Similarly, these activists proposed a proposition to undo Maine’s law removing the non-medical exemption from school immunization mandates. Opponents, apparently, misrepresented the bill to people, to the extent that some signed thinking they were supporting vaccine mandates

In California, as well, when opponents tried to put SB277 on the ballot, they misrepresented the law by trying to claim it mandated HPV vaccines, which was untrue.

It’s not clear whether the misrepresentations, at least in some of these cases, were out of intentional dishonesty or lack of understanding of the laws or bills in question. The results were the same – misrepresenting the law to others.

Following that tradition, in two posts addressing a newly proposed bill in Colorado, the anti-vaccine page Hear This Well misrepresented the new bill, sometimes just by using hyperbolic, misleading language and sometimes by making clearly incorrect statements.

Whether this was due to misunderstanding of the bill or intentional misrepresentation is impossible to tell, but at any rate, this could lead to people opposing the bill for incorrect reasons or because of misrepresentation. Continue reading ““Hear This Well” anti-vaccine group misrepresents Colorado legislation”

School vaccine mandates do not illegally discriminate – Prof. Dorit Reiss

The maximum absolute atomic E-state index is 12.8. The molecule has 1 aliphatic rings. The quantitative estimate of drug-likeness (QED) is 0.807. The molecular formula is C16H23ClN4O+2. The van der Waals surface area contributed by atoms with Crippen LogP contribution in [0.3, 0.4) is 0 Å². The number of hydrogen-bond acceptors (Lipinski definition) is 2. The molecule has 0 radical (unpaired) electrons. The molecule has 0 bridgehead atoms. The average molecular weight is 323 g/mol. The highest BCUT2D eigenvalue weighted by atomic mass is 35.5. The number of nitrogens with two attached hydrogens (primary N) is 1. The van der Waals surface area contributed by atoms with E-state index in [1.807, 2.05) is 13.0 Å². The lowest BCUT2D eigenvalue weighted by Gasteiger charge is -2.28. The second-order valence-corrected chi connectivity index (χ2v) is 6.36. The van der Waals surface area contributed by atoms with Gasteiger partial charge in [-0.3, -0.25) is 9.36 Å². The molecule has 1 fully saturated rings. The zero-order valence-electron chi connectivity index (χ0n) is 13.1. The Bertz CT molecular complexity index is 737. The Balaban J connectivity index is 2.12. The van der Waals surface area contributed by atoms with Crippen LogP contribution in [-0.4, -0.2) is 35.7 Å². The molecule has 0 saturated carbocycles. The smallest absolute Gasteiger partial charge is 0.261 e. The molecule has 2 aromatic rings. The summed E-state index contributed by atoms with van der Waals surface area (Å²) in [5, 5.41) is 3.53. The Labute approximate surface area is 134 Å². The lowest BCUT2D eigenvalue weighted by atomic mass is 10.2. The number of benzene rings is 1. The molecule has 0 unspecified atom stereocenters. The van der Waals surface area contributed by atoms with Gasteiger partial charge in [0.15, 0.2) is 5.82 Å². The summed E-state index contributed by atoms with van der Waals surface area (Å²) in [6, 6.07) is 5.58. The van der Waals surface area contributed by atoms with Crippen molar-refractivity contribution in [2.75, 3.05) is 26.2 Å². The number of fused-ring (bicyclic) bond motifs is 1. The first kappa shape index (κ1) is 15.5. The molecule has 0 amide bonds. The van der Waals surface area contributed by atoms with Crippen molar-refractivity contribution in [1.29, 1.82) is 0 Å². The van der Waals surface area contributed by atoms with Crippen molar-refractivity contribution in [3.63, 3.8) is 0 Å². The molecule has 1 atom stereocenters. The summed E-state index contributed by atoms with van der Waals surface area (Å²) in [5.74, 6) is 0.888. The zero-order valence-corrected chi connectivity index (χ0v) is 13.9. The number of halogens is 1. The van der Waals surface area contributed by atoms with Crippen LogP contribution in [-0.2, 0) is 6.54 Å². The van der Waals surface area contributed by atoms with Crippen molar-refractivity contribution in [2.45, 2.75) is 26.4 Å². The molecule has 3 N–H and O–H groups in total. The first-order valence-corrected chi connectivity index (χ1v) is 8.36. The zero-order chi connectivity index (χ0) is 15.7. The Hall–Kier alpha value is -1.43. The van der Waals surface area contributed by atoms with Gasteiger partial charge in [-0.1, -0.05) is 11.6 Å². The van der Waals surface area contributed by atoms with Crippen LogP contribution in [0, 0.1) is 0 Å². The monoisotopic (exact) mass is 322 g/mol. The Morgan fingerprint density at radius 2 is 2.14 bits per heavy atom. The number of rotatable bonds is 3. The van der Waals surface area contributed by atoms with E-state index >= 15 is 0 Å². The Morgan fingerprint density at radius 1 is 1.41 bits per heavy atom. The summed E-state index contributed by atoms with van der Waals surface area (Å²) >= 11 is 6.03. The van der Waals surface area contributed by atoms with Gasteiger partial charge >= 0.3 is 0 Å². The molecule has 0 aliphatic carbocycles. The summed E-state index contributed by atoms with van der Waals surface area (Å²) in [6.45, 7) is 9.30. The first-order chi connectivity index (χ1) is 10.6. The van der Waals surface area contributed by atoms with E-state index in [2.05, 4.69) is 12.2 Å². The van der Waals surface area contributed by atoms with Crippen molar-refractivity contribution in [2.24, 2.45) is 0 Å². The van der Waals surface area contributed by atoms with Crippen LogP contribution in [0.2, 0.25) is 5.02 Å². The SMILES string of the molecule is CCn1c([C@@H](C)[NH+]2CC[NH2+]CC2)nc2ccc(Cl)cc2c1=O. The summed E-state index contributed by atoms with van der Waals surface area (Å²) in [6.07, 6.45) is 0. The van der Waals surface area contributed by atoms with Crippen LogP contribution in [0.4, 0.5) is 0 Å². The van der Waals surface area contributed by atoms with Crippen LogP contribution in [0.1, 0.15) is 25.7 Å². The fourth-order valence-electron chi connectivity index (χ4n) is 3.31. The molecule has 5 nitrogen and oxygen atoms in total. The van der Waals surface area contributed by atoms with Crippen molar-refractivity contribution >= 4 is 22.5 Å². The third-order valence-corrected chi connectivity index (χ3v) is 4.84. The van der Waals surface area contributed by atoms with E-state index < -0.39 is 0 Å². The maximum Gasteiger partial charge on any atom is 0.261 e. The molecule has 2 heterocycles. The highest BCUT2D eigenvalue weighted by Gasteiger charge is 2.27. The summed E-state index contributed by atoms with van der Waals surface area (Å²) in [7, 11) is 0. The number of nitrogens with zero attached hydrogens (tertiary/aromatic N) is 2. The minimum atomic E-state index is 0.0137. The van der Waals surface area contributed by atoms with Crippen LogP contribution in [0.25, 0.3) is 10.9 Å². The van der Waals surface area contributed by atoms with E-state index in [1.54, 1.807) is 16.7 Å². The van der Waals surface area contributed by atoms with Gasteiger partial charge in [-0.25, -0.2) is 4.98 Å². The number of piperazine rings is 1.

Anti-vaccine activists have repeatedly claimed that statutes abolishing non-medical exemptions from school vaccine mandates are discriminatory. Some went as far as to compare it to segregation. Courts in California and New York, echoing years of jurisprudence, rejected these claims in recent years in no uncertain claims, making it clear that school mandates are not discriminatory. Continue reading “School vaccine mandates do not illegally discriminate – Prof. Dorit Reiss”

Californians support vaccine laws – new poll diminishes anti-vaxxer power

A new poll from the LA Times and conducted by the UC Berkeley Institute of Governmental Studies shows that Californians support vaccine laws. These laws mandate vaccines for students entering public or private schools while restricting the ability of some physicians to abuse the medical exemptions allowed in the original 2015 California bill, SB277.

During summer 2019, two new laws, SB276 and SB714, which restrict abuse of medical exemptions through a loophole in the original 2015 bill, were passed by the California legislature and signed into law by Governor Gavin Newsom.

According to the new laws, in 2020, the state will review medical exemptions by physicians who have written five or more medical waivers and at schools with a vaccination rate below 95%. In a compromise between the Governor and legislature, the new laws say that the state can only reject medical exemptions issued after 31 December 2019, unless that physician has been disciplined by the Medical Board of California. 

In addition, all medical exemptions written by these physicians who have been disciplined can be invalidated.

As expected, the anti-vaccine zealots showed their nasty side by pushing violence against Dr. Richard Pan, odd racist metaphors, and all-around weird behavior. Because of their loud voices, you’d think that they were the majority opinion. 

Apparently, they aren’t. Continue reading “Californians support vaccine laws – new poll diminishes anti-vaxxer power”